Ganesha on the dashboard successfully takes apart the many superstitions and myths that we Indians happily subscribe to.
Review by Maitreyee Chowdhury
Ganesha on the Dashboard is an uncommon but likely name for a book which deals with “scientific temper” and how Indians are somewhat deficient in the same, outside the realms of the classroom and professional world. Our approach to most things is largely fatalistic and the common man is resigned to his destiny. The invisible hand of Karma hangs over us like the sword of Damocles, rendering us a little reactive.
Ganesha on the dashboard, the title, succinctly sums up how we put blind faith in the Almighty, unmindful of the simple precautions we ought to take. For instance, we take great pains in consulting a purohit and identifying the muhurat while purchasing a vehicle, so that it gives us hassle-free service but shy away from wearing the seat-belts unless compelled by law. No amount of statistics proving why wearing helmets are useful can convince us that wearing helmets could save our lives. Interestingly, less than 20 percent of Indian motorcyclists wear helmets when not under legal compulsion.
The authors V. Raghunathan and M.A. Eswaran are undoubtedly erudite and have gained considerable credibility from their other successful book, Games Indians Play. The intent here is to critically examine some commonly held beliefs and ideas in India, where superstition and blind faith reigns supreme. This is contrasted with very real and illustrious examples like the incident of Neils Bohr, who refused to comply his teachers with the traditional method of understanding physics in measuring the height of a skyscraper and tells them instead, ‘I just don’t like people telling me how to think’.
Some 450 years ago, Francis Bacon was very apt when he observed that “the root of all superstition is that men observe when a thing hits, but not when it misses.” This book does precisely that. One case at a time, it tries to dispel myths and show the reader, the misses “also.” Vaastu, the rain God, roadside places of worship are among the many ideas and practices that the book attempts to debunk and does convincingly, at most times. Does Science have an answer to everything, is a challenge which is oft put up by the superstitious-minded. Well, no, but at least Science makes an attempt.
The language is lucid, thus making it an easy read. The ideas are rather complex and some chapters may require more than one reading to comprehend the line of argument. For instance, the chapter on Astronomy vs. Astrology is one which derives its premise by leveraging mathematical concepts like Probability, Permutation and Combination.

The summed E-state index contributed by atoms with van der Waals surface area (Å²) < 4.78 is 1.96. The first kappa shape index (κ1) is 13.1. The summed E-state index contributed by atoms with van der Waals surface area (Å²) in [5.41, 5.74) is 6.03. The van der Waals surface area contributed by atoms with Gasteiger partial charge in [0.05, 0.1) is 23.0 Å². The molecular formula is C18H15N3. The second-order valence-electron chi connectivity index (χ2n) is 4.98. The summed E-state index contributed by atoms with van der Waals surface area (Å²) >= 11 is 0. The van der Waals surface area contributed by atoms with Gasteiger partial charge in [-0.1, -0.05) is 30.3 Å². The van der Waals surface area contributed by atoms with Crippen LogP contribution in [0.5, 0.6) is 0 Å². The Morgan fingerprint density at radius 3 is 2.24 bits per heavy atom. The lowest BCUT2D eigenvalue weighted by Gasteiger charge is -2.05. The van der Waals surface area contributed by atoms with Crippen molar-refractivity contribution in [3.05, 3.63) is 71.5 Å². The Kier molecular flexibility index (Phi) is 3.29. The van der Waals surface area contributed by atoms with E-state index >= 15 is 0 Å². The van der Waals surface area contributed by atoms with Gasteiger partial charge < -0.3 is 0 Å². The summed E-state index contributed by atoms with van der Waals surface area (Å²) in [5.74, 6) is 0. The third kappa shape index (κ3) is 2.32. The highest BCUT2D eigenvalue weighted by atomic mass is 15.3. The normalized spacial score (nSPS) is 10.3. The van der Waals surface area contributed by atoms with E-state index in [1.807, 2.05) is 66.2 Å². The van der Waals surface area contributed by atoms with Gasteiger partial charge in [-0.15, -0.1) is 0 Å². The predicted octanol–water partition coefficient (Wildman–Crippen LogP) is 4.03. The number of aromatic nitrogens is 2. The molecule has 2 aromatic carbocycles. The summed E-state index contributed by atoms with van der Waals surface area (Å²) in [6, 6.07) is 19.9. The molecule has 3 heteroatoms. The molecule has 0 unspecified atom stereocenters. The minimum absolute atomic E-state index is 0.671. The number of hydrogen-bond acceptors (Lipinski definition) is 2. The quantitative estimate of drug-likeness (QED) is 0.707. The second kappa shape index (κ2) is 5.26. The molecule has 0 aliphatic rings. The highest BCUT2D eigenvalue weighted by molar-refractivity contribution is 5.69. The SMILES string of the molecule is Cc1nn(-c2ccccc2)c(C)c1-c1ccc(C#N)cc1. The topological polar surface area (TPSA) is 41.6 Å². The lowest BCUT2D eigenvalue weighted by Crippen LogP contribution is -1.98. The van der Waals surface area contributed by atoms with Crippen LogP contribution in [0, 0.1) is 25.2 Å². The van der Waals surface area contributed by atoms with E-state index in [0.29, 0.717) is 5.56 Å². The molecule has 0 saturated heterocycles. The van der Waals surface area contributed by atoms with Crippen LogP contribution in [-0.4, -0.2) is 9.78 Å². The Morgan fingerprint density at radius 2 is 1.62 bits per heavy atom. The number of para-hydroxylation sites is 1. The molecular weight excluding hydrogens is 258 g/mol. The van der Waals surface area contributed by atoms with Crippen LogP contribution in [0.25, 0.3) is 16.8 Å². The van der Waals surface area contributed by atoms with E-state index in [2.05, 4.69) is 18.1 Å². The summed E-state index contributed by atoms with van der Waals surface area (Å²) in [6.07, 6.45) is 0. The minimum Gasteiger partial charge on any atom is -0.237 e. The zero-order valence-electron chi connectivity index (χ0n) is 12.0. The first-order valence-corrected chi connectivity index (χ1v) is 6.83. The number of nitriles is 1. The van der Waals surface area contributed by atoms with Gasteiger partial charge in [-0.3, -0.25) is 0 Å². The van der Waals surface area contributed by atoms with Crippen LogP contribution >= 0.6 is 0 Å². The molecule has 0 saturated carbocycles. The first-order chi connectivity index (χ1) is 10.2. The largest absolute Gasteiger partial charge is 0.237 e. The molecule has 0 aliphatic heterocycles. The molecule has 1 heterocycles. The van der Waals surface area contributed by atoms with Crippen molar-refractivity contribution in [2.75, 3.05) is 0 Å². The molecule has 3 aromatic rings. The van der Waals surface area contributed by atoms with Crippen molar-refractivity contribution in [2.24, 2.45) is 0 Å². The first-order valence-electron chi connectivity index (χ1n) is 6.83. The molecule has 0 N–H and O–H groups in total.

The only area the book falls short on is delivering to a clear target audience. For someone who is a casual reader of Science and scientific ideas, the book does get a bit dense at times. For someone who is already steeped in Science and has a natural inclination towards the subject, it may seem rather simplistic. What is commendable about the book is its size. Almost nowhere does it get didactic and retains its brevity throughout. It was never going to be easy to argue against age-old beliefs and challenge ideas which are sacred to us. As a primer, this book does wonders and certainly creates an avid sense of interest, to read up further on any of the designated topics.
The appendices in the end are noteworthy because the authors are able to capture millions of years of development of major scientific ideas in a tabular form restricted to a few pages.
Not a book that your grandmother or even your mother might agree with or even those who believe that there are things in this universe that are beyond a scientific explanation, or maybe for many of those Indians who still relish an unexamined life that allows them the adrenalin rush of not wearing a helmet while cycling downhill!
Publishers: Penguin Books
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